The opioid poisoning crisis has cast a long shadow over the United States, affecting individuals across all demographics. However, one group that often goes unnoticed in this epidemic is older adults, otherwise known as somone’s parent, brother, sister, grandparent, etc..
Substance use disorders in this population are a growing concern, with an estimated one million older adults in the U.S. grappling with these challenges.
Despite being equally likely to benefit from treatment as younger individuals, they are less inclined to seek help. This blog post aims to shed light on substance use disorders among older adults, discuss treatment strategies, and propose policy recommendations.
Substance Use Disorders Among Older Adults
Substance use among older Americans is a complex issue. Two-thirds of older adults with substance use disorders have a long-standing condition, often beginning before the age of 22, while the remaining one-third develop these challenges later in life.
Several risk factors contribute to the development of substance use disorders in older adults. These include social isolation or loneliness, bereavement, chronic pain or illness, mental health conditions like depression, and changes in employment or living situations. As older adults navigate through various losses in their lives, substance use may become a coping mechanism.
The World Health Organization ranks opioid use disorders and alcohol use disorders as the second and fourth most stigmatized health conditions globally. This stigma, coupled with ageism, fuels misconceptions about older adults’ ability to adopt healthier behaviors. However, data shows that older patients can and do change, exhibiting similar recovery rates from substance use disorders as younger individuals when provided with treatment.
Screening for problematic substance use is crucial, yet older adults are often overlooked. Annual screenings are recommended for all age groups, but healthcare providers frequently neglect to screen older patients. This oversight is particularly concerning given the high prevalence of problematic substance use and the increased risk of medical complications among older adults.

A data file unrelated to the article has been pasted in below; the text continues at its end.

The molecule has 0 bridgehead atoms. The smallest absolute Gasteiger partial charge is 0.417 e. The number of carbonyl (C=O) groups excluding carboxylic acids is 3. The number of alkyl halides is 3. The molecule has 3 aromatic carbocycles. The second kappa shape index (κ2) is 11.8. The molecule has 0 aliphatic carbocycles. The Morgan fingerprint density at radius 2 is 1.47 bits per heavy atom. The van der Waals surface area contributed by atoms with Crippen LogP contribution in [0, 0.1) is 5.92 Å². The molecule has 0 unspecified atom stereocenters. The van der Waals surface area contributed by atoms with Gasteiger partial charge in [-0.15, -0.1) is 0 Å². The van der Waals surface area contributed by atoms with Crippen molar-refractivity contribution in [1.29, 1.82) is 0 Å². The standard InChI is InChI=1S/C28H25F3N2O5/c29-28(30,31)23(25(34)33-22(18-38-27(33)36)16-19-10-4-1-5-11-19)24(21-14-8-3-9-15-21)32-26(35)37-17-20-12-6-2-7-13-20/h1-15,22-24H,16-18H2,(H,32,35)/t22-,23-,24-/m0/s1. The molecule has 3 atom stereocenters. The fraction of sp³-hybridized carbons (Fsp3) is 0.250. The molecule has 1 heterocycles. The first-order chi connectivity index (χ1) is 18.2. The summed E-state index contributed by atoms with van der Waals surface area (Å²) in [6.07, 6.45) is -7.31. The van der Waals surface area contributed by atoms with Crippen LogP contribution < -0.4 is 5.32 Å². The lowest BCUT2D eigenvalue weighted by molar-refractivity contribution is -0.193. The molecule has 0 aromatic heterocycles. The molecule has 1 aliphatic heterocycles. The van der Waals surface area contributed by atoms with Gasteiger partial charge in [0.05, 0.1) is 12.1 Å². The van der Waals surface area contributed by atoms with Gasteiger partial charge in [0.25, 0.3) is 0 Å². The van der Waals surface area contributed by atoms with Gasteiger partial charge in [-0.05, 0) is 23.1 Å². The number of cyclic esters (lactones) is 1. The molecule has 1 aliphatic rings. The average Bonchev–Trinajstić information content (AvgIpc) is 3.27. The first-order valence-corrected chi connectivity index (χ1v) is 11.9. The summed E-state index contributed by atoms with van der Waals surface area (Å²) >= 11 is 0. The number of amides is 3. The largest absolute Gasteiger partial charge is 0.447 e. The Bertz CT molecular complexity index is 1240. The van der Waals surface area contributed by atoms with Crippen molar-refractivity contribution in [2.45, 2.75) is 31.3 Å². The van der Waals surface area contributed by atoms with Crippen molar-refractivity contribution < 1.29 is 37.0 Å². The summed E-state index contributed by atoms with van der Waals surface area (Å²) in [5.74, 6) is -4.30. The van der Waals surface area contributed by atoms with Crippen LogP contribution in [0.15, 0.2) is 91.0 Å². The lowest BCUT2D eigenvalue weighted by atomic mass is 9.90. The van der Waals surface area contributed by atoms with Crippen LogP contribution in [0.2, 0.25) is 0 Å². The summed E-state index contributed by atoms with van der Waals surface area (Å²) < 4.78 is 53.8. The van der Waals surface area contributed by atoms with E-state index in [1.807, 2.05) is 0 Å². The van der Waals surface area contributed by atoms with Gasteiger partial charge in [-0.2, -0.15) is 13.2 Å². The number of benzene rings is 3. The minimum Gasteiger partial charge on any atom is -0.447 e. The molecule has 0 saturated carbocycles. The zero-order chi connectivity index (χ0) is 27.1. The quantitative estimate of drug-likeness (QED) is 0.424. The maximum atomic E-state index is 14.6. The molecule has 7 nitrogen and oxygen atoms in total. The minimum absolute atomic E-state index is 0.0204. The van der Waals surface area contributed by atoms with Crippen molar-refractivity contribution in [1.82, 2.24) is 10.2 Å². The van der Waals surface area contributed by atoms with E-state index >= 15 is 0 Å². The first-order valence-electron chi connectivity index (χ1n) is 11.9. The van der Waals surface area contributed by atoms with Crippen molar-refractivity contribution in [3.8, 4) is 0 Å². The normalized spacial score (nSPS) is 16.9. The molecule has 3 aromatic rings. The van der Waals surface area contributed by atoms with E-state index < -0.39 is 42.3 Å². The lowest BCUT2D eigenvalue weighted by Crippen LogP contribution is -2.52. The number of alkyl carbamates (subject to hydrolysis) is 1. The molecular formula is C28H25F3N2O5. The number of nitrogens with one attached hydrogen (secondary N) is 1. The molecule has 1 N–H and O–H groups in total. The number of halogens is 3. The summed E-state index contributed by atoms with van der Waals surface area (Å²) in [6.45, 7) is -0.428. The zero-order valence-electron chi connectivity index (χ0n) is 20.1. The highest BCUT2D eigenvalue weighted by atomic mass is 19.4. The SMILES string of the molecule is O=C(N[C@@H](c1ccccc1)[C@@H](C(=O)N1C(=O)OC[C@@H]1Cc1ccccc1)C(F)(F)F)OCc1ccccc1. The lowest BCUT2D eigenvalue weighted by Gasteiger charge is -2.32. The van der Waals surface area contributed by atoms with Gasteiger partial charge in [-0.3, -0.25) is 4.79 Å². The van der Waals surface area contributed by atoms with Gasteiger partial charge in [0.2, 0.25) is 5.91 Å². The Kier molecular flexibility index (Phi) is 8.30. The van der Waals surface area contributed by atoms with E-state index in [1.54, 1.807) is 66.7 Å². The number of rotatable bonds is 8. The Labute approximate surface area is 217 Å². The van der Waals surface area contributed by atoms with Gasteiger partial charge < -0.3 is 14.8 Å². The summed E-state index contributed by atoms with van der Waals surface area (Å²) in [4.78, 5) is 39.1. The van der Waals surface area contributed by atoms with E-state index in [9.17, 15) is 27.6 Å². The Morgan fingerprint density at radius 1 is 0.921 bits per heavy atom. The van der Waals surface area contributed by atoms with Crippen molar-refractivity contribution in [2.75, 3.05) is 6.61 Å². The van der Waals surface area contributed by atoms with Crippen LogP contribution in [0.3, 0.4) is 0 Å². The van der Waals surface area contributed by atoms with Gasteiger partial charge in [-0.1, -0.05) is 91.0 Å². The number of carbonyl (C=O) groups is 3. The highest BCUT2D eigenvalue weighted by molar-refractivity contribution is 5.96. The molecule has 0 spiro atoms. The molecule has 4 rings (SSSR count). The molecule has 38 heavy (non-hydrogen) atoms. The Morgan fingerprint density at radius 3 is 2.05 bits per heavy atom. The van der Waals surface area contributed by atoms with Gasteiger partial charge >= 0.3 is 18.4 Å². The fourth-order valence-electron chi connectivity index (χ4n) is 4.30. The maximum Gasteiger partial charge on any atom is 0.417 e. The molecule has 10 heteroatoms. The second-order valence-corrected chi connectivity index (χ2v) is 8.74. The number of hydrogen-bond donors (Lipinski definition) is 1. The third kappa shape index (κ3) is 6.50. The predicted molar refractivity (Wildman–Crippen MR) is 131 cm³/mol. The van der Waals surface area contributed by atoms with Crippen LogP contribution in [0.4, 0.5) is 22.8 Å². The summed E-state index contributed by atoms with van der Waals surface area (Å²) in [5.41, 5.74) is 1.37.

Moreover, when older adults are screened, the tools used are often not age-appropriate or capable of detecting common co-morbid and physical health conditions, such as depression and pain. Identifying substance use disorders in older adults can be challenging for healthcare providers, as symptoms can mimic those of other age-related conditions.
Access to services is another significant hurdle for older adults. Few specialized geriatric addiction treatment programs exist, and those that do, like Hazelden Betty Ford’s BoomerPlus program, require patients to be ambulatory and living independently. Other barriers include negative attitudes from providers and caregivers, lack of knowledge about diagnosis and treatment, and denial of a problem.
Financial constraints and technological barriers also pose challenges. Many older adults rely on Medicaid and/or Medicare and require treatment programs that accept these forms of insurance. The rise of telehealth services during the pandemic has the potential to increase access for many, but older adults may struggle with these new technologies.
When it comes to treatment, older adults are less likely than younger adults to receive a correct diagnosis for substance use. This is due to the difficulty in differentiating between symptoms of substance use and typical aging. Large discrepancies exist in treatment rates, with medication-assisted treatment (MAT) being underutilized and understudied in the geriatric population.
Substance use treatment for older adults must address addiction, mental health, and physical health. Age-specific physical health issues, such as medication management, chronic pain, physical movement, nutritional needs, and sexual health, must be considered. Mental health challenges unique to older Americans, such as cognitive decline, emotional distress from significant life transitions, and prolonged states of bereavement, also need to be addressedin treatment plans.
To address the growing issue of substance use disorders among older adults, several policy recommendations can be made:
Substance use disorders among older adults is a significant yet often overlooked issue. By increasing awareness, improving screening and diagnosis, expanding access to treatment, promoting age-sensitive treatment approaches, and leveraging technology, we can make strides in addressing this hidden epidemic. It is crucial that we continue to work towards improving prevention and treatment of substance use disorders for all patients, especially older Americans.
For more information about how to engage an eldery loved one struggling with problematic or chaotic use, please reach out here.